But even as the early-adopter segment cleaned AT&T and Apple stores out of their inventory, there was a growing discontent among some of the fanboi's. To give you some perspective on the origins of this anti-Apple angst, I invite you to take a trip with me back to the year 2001. Steve Jobs was in the 4th year of his second go-round as CEO at Apple, Pixar Studios (Jobs' baby) was still riding high on Toy Story, and a new digital audio player called the iPod had just debuted to the general public. The iPod, although slow to pick up steam, proved to be a gadget juggernaut and within three years it was a pop-cultural darling. Uber-trendy Apple was revered for creating a device that "just worked" for the average consumer. The iPod was simple and intuitive; a stark contrast to Microsoft and the Windows gauntlet. However, the blissful Apple experience came with a hefty price tag: thirty percent more $$ on average than it's competitors. And then there was the dreaded vendor lock-in.

(SIGH) This is where things get complicated. Although Apple's iPod was revolutionary in the digital music player market, many a consumer had no idea that upon purchasing it, the music they purchased via the iTunes music store was largely playable ONLY on the iPod. The actual songs were copy-protected and encoded in a format NOT playable by other MP3 players! Many consumers were shocked to find out that they could not share their iTunes music with a friend, or even back it up to another computer. Apple kept tight control over every aspect of purchasing and playback, all in the name of "stability and usability" for the consumer. It was like buying a car that comes with a driver. But that driver will only take you to destinations he deems appropriate or safe.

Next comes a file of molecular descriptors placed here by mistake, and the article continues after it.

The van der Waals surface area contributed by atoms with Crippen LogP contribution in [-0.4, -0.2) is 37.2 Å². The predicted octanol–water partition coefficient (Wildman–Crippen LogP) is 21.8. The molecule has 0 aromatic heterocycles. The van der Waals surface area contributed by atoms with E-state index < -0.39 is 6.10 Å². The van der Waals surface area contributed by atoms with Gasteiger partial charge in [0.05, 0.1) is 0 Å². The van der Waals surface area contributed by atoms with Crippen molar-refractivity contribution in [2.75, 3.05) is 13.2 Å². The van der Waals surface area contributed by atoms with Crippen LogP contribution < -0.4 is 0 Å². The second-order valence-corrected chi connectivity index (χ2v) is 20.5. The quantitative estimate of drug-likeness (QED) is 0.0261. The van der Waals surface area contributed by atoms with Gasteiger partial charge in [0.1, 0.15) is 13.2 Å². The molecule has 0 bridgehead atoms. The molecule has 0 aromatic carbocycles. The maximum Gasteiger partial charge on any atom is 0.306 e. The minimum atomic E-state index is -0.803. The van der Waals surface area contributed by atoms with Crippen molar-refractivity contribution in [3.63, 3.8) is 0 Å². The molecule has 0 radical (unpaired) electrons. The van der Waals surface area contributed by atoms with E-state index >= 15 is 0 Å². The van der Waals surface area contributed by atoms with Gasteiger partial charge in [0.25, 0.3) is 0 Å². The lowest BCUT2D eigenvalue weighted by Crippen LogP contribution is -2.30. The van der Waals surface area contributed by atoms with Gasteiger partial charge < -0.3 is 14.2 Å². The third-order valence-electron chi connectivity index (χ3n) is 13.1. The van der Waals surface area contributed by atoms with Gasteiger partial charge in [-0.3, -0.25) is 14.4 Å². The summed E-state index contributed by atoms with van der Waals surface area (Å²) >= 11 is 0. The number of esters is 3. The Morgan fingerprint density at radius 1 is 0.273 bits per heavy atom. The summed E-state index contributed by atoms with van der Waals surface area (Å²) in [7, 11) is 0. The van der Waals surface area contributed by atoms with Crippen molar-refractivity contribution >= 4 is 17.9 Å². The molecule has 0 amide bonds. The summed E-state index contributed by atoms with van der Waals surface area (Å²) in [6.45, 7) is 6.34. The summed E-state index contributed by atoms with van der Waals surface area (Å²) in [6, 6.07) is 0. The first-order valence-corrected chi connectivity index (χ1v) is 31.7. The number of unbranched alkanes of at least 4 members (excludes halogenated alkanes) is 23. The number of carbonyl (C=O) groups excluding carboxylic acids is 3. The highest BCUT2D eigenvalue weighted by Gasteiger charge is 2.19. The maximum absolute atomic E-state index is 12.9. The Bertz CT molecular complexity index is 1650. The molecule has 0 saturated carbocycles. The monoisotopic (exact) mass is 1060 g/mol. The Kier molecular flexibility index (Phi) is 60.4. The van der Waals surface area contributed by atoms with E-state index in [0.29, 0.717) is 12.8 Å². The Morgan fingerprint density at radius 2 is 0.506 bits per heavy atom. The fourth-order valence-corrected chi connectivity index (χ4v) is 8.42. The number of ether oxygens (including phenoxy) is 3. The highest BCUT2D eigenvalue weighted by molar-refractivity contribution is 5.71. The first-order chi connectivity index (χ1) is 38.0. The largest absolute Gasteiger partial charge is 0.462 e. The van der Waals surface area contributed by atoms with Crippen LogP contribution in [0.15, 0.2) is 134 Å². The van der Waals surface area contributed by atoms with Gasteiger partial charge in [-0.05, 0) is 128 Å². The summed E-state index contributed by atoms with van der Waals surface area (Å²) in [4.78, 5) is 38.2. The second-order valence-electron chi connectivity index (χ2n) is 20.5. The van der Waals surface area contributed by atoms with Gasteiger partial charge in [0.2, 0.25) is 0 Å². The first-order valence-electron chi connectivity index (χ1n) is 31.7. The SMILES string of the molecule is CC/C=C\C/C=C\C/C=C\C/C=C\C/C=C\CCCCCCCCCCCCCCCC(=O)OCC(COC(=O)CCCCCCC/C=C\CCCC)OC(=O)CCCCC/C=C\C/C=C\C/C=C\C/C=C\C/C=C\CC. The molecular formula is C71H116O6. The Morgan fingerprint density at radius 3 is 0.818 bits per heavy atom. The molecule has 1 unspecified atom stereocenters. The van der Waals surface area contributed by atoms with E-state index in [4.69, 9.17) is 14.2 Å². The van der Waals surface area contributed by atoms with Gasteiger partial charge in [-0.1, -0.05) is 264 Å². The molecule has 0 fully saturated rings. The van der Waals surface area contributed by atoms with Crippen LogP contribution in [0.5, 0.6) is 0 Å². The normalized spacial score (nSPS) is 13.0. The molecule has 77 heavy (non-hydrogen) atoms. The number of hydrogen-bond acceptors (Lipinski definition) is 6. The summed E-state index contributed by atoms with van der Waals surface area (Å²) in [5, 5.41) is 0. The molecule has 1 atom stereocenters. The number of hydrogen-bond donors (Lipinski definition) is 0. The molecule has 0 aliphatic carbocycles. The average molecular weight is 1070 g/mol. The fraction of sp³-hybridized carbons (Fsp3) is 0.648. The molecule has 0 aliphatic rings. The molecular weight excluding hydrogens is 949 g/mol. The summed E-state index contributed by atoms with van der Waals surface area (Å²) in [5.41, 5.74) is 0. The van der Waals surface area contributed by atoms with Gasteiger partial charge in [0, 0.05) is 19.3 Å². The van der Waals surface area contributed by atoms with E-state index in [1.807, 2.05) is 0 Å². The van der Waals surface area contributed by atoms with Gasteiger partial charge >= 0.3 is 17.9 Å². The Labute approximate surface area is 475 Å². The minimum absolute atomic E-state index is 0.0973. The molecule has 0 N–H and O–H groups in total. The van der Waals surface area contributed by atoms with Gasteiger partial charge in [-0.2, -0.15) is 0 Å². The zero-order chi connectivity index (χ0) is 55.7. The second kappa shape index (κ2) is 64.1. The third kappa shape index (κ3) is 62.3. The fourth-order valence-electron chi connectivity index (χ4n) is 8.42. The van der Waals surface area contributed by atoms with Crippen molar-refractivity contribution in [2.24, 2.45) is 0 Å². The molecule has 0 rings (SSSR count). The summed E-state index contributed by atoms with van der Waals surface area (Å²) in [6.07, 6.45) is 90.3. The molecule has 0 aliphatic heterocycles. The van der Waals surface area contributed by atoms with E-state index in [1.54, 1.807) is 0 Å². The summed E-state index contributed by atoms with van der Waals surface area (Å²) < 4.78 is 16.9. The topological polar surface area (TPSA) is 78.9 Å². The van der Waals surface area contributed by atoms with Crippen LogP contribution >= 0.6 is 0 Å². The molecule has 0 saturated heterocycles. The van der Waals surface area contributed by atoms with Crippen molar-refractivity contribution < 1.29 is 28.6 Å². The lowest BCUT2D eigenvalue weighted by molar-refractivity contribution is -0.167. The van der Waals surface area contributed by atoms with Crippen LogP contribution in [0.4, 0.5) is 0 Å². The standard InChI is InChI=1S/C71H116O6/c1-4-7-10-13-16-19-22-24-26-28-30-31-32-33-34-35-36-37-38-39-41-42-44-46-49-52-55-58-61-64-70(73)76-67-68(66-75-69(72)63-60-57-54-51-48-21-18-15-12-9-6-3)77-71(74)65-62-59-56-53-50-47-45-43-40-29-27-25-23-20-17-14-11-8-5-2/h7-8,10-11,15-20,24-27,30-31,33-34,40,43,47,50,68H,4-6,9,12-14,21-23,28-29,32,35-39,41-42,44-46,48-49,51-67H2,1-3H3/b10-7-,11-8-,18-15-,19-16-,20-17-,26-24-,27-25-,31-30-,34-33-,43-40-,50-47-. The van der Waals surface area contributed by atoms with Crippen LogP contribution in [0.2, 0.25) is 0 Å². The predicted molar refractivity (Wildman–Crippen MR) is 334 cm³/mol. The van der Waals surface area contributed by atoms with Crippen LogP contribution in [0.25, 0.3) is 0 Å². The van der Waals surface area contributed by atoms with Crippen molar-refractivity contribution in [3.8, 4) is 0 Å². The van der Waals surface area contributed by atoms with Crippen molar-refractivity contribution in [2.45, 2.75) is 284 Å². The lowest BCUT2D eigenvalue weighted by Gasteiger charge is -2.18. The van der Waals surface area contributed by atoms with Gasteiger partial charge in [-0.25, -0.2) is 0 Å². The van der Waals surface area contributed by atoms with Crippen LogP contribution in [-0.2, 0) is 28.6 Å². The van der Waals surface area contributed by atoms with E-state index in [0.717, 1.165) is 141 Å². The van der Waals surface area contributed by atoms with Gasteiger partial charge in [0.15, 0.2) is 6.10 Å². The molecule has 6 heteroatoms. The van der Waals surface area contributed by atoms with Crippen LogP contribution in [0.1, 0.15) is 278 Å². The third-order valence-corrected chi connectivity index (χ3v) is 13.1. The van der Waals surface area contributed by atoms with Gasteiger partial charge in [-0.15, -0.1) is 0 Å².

Fast-forward to 2007, and the iPhone is attracting the same criticism as it's iPod brethren. Only this time, the lockdown is positively stifling. Although consumers have the power of a portable computer in the palm of their hands, only "Apple approved" applications can be sold via the iPhone application store.